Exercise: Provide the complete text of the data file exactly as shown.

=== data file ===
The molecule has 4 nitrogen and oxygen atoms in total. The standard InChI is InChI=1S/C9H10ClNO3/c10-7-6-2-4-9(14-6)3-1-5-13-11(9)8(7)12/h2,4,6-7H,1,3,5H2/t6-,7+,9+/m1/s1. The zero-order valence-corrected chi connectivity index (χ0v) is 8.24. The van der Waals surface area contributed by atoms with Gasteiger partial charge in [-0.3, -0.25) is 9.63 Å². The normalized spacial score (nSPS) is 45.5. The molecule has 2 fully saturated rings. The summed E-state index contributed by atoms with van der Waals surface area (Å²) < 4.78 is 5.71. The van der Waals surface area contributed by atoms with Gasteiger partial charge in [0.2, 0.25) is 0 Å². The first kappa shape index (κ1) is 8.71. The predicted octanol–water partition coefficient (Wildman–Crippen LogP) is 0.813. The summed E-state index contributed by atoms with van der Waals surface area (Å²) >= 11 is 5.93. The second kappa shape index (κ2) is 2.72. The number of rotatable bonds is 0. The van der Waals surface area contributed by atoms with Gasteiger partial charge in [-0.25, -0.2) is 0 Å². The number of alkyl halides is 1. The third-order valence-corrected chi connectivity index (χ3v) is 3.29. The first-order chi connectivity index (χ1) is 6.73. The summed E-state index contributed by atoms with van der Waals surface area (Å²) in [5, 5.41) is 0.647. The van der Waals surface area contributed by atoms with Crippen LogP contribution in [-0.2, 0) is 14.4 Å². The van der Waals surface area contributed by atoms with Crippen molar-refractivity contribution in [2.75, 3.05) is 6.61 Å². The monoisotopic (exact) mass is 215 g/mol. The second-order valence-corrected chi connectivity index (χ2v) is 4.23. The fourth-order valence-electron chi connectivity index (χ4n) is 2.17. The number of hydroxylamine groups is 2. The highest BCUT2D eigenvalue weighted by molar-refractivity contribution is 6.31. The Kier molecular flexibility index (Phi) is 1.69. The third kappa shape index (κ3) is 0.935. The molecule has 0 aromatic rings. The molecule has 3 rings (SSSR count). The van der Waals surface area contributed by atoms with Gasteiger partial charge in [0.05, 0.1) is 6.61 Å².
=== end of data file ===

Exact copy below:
The molecule has 4 nitrogen and oxygen atoms in total. The standard InChI is InChI=1S/C9H10ClNO3/c10-7-6-2-4-9(14-6)3-1-5-13-11(9)8(7)12/h2,4,6-7H,1,3,5H2/t6-,7+,9+/m1/s1. The zero-order valence-corrected chi connectivity index (χ0v) is 8.24. The van der Waals surface area contributed by atoms with Gasteiger partial charge in [-0.3, -0.25) is 9.63 Å². The normalized spacial score (nSPS) is 45.5. The molecule has 2 fully saturated rings. The summed E-state index contributed by atoms with van der Waals surface area (Å²) < 4.78 is 5.71. The van der Waals surface area contributed by atoms with Gasteiger partial charge in [0.2, 0.25) is 0 Å². The first kappa shape index (κ1) is 8.71. The predicted octanol–water partition coefficient (Wildman–Crippen LogP) is 0.813. The summed E-state index contributed by atoms with van der Waals surface area (Å²) >= 11 is 5.93. The second kappa shape index (κ2) is 2.72. The number of rotatable bonds is 0. The van der Waals surface area contributed by atoms with Gasteiger partial charge in [-0.25, -0.2) is 0 Å². The number of alkyl halides is 1. The third-order valence-corrected chi connectivity index (χ3v) is 3.29. The first-order chi connectivity index (χ1) is 6.73. The summed E-state index contributed by atoms with van der Waals surface area (Å²) in [5, 5.41) is 0.647. The van der Waals surface area contributed by atoms with Crippen LogP contribution in [-0.2, 0) is 14.4 Å². The van der Waals surface area contributed by atoms with Crippen molar-refractivity contribution in [2.75, 3.05) is 6.61 Å². The monoisotopic (exact) mass is 215 g/mol. The second-order valence-corrected chi connectivity index (χ2v) is 4.23. The fourth-order valence-electron chi connectivity index (χ4n) is 2.17. The number of hydroxylamine groups is 2. The highest BCUT2D eigenvalue weighted by molar-refractivity contribution is 6.31. The Kier molecular flexibility index (Phi) is 1.69. The third kappa shape index (κ3) is 0.935. The molecule has 0 aromatic rings. The molecule has 3 rings (SSSR count). The van der Waals surface area contributed by atoms with Gasteiger partial charge in [0.05, 0.1) is 6.61 Å².